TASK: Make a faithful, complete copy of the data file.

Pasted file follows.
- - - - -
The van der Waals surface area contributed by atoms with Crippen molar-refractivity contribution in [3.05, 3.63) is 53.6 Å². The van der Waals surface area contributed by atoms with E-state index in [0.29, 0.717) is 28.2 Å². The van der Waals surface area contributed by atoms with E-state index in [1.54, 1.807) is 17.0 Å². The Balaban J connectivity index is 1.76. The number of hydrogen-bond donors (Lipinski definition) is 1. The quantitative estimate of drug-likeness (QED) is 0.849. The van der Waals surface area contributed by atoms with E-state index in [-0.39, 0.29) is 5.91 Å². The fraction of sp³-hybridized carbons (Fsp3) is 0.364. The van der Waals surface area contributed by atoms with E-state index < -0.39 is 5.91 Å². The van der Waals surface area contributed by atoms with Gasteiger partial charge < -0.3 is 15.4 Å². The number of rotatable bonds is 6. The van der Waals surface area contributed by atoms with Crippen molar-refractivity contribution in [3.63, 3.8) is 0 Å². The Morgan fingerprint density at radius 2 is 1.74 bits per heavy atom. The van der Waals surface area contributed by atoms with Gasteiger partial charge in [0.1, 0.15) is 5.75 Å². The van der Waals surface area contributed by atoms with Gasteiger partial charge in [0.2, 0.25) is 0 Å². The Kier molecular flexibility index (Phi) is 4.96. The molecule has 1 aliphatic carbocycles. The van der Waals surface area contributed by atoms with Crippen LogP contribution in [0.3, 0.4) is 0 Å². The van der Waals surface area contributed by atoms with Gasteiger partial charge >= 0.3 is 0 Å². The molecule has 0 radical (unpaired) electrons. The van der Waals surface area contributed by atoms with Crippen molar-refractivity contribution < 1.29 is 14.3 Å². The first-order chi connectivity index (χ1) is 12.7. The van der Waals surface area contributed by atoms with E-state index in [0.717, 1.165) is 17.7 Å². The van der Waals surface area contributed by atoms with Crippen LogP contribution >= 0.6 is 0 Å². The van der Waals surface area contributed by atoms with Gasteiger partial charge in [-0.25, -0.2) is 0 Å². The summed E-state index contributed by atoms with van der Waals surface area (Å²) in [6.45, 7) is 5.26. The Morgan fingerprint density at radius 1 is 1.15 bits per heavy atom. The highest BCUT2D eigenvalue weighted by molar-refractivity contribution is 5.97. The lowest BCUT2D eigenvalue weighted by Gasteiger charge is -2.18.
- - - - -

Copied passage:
The van der Waals surface area contributed by atoms with Crippen molar-refractivity contribution in [3.05, 3.63) is 53.6 Å². The van der Waals surface area contributed by atoms with E-state index in [0.29, 0.717) is 28.2 Å². The van der Waals surface area contributed by atoms with E-state index in [1.54, 1.807) is 17.0 Å². The Balaban J connectivity index is 1.76. The number of hydrogen-bond donors (Lipinski definition) is 1. The quantitative estimate of drug-likeness (QED) is 0.849. The van der Waals surface area contributed by atoms with E-state index in [-0.39, 0.29) is 5.91 Å². The fraction of sp³-hybridized carbons (Fsp3) is 0.364. The van der Waals surface area contributed by atoms with E-state index < -0.39 is 5.91 Å². The van der Waals surface area contributed by atoms with Gasteiger partial charge < -0.3 is 15.4 Å². The number of rotatable bonds is 6. The van der Waals surface area contributed by atoms with Crippen molar-refractivity contribution in [3.63, 3.8) is 0 Å². The Morgan fingerprint density at radius 2 is 1.74 bits per heavy atom. The van der Waals surface area contributed by atoms with Gasteiger partial charge in [0.1, 0.15) is 5.75 Å². The van der Waals surface area contributed by atoms with Gasteiger partial charge in [0.2, 0.25) is 0 Å². The Kier molecular flexibility index (Phi) is 4.96. The molecule has 1 aliphatic carbocycles. The van der Waals surface area contributed by atoms with Crippen LogP contribution in [0.3, 0.4) is 0 Å². The van der Waals surface area contributed by atoms with Gasteiger partial charge >= 0.3 is 0 Å². The molecule has 0 radical (unpaired) electrons. The van der Waals surface area contributed by atoms with Crippen molar-refractivity contribution < 1.29 is 14.3 Å². The first-order chi connectivity index (χ1) is 12.7. The van der Waals surface area contributed by atoms with E-state index in [0.717, 1.165) is 17.7 Å². The van der Waals surface area contributed by atoms with Crippen LogP contribution >= 0.6 is 0 Å². The van der Waals surface area contributed by atoms with Gasteiger partial charge in [-0.25, -0.2) is 0 Å². The summed E-state index contributed by atoms with van der Waals surface area (Å²) in [6.45, 7) is 5.26. The Morgan fingerprint density at radius 1 is 1.15 bits per heavy atom. The highest BCUT2D eigenvalue weighted by molar-refractivity contribution is 5.97. The lowest BCUT2D eigenvalue weighted by Gasteiger charge is -2.18.